This close-knit river town is welcoming a growing community of young families and retired couples. Founded in 1754, it was a political hub for North Carolina during the colonial era and Revolutionary War period, and was home to William Hooper, one of the signers of the Declaration of Independence; his house still stands here. In the early 20th century, Hillsborough became a textile town, though its mills, like so many across the Northeast and the South, are now shuttered. Today, its proximity to larger employment and cultural hubs—thriving Raleigh and Research Triangle Park are a 45-minute drive—makes it a viable alternative to those larger cities; DIYers have been drawn to its well-priced fixer-uppers, which include early 20th-century mansions built by factory owners; more modest "mill houses," where workers lived; and a smattering of older homes built in the city's earliest days. The downtown area features a mix of local businesses, including the java joint Cup A Joe and Purple Crow Books, as well as eateries and boutiques. The combination of affordability, the small-town pace, and access to job centers makes it a tempting find for people from all walks of life.
House styles: A diverse mix, including Greek Revival, Prairie, Colonial Revival, Queen Anne, and Carpenter Gothic. Some houses in the historic district date back to the mid-1700s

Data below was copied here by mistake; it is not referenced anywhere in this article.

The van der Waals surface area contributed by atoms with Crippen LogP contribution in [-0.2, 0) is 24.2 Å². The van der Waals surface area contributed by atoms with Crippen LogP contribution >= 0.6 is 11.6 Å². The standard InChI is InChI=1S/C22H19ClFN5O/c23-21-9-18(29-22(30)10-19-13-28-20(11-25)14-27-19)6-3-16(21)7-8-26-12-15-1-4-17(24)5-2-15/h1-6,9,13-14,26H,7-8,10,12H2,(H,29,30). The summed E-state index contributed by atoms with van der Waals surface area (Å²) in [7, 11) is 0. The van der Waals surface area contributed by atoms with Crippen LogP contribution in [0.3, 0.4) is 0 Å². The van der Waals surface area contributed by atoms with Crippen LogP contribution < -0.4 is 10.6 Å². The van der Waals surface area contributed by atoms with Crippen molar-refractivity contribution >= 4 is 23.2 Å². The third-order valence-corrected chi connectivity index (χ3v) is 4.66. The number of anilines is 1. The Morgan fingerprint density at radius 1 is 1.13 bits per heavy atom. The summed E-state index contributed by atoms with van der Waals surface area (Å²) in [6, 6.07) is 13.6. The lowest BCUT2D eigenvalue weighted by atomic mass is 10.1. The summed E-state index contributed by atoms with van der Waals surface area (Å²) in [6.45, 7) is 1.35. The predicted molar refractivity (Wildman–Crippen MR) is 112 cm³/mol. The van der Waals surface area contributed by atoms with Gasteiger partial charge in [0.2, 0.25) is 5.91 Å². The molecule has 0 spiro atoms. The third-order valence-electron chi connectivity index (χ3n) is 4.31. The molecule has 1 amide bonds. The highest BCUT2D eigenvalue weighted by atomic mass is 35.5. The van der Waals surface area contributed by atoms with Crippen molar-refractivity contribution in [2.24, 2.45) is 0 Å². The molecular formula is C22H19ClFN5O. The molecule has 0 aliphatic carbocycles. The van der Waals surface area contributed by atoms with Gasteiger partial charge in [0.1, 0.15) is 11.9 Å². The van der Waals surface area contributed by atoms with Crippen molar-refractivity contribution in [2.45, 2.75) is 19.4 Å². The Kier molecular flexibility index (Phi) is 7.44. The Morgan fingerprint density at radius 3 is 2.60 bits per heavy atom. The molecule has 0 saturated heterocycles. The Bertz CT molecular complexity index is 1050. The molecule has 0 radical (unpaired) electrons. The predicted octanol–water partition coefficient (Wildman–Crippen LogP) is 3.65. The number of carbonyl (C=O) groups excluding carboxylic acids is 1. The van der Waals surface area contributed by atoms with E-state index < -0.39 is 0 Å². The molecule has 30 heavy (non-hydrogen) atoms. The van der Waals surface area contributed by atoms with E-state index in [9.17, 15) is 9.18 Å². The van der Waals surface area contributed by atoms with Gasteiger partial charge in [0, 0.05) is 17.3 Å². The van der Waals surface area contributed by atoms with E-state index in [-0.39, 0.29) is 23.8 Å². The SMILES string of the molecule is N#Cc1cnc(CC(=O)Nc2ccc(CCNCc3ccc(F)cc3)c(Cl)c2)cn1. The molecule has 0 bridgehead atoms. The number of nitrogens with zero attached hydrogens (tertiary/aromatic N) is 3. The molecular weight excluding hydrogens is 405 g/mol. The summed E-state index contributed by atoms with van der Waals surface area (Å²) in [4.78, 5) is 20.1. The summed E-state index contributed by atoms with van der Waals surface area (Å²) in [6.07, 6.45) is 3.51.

Expect to pay: Homes that need TLC start around $90,000; you'll spend $300,000 or more on a fixed-up beauty
This charming city is home to a welcoming blend of Old South natives, Yankee transplants, and, increasingly, a growing community of potters and painters. Founded in the early 1750s, York was established by settlers from Pennsylvania and Virginia who sought out its temperate climate to escape cold mountain winters and low-country humidity; they tended the area's cotton fields and in time turned it into a manufacturing hub for textiles. Though this industry no longer supports York, there are ample job prospects in banking, distribution, and other fields in Charlotte, North Carolina, 30 miles to the southwest. The city's historic district is one of the largest in the state, second only to Charleston's, and locals describe themselves as a fiercely proud and tight-knit bunch. "It's like Mayberry," says Karen Fritz, who moved here recently from Las Vegas. "Downtown has old shops and exciting new businesses, and everyone knows each other." The main artery of the city center, North Congress Street, is home to the 100-year-old Sylvia Theater, a restaurant owned by a Cordon Bleu–trained chef, and an assortment of other eateries as well as antiques stores and cafes. And with an international airport less than a half hour away, residents have the benefit of being globally connected without sacrificing an enviable small-town lifestyle.
House styles: Colonial Revival and Queen Anne predominate; there are also some Craftsman and vernacular styles
Expect to pay: Smaller houses dating from the 1800s go for around $150,000; larger historic houses in the tony Hill Section command upward of $400,000